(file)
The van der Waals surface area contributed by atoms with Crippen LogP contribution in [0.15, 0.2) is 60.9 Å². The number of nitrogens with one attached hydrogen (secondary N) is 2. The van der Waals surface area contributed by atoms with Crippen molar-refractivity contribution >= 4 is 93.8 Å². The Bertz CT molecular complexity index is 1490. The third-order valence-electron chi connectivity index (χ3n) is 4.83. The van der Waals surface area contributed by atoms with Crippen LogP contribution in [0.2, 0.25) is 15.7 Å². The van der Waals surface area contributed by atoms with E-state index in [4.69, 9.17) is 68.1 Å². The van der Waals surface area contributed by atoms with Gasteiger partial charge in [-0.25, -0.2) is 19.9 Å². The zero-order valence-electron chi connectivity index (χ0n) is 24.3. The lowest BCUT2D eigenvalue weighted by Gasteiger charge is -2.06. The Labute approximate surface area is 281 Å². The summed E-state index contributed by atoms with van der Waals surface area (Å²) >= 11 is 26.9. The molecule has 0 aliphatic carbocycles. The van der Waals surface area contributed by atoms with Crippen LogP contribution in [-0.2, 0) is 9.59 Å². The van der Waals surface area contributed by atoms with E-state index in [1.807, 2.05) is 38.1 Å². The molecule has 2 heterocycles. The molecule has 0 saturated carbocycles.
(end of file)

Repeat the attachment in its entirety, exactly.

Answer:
The van der Waals surface area contributed by atoms with Crippen LogP contribution in [0.15, 0.2) is 60.9 Å². The number of nitrogens with one attached hydrogen (secondary N) is 2. The van der Waals surface area contributed by atoms with Crippen molar-refractivity contribution >= 4 is 93.8 Å². The Bertz CT molecular complexity index is 1490. The third-order valence-electron chi connectivity index (χ3n) is 4.83. The van der Waals surface area contributed by atoms with Crippen LogP contribution in [0.2, 0.25) is 15.7 Å². The van der Waals surface area contributed by atoms with E-state index in [4.69, 9.17) is 68.1 Å². The van der Waals surface area contributed by atoms with Gasteiger partial charge in [-0.25, -0.2) is 19.9 Å². The zero-order valence-electron chi connectivity index (χ0n) is 24.3. The lowest BCUT2D eigenvalue weighted by Gasteiger charge is -2.06. The Labute approximate surface area is 281 Å². The summed E-state index contributed by atoms with van der Waals surface area (Å²) >= 11 is 26.9. The molecule has 0 aliphatic carbocycles. The van der Waals surface area contributed by atoms with Crippen LogP contribution in [-0.2, 0) is 9.59 Å². The van der Waals surface area contributed by atoms with E-state index in [1.807, 2.05) is 38.1 Å². The molecule has 2 heterocycles. The molecule has 0 saturated carbocycles.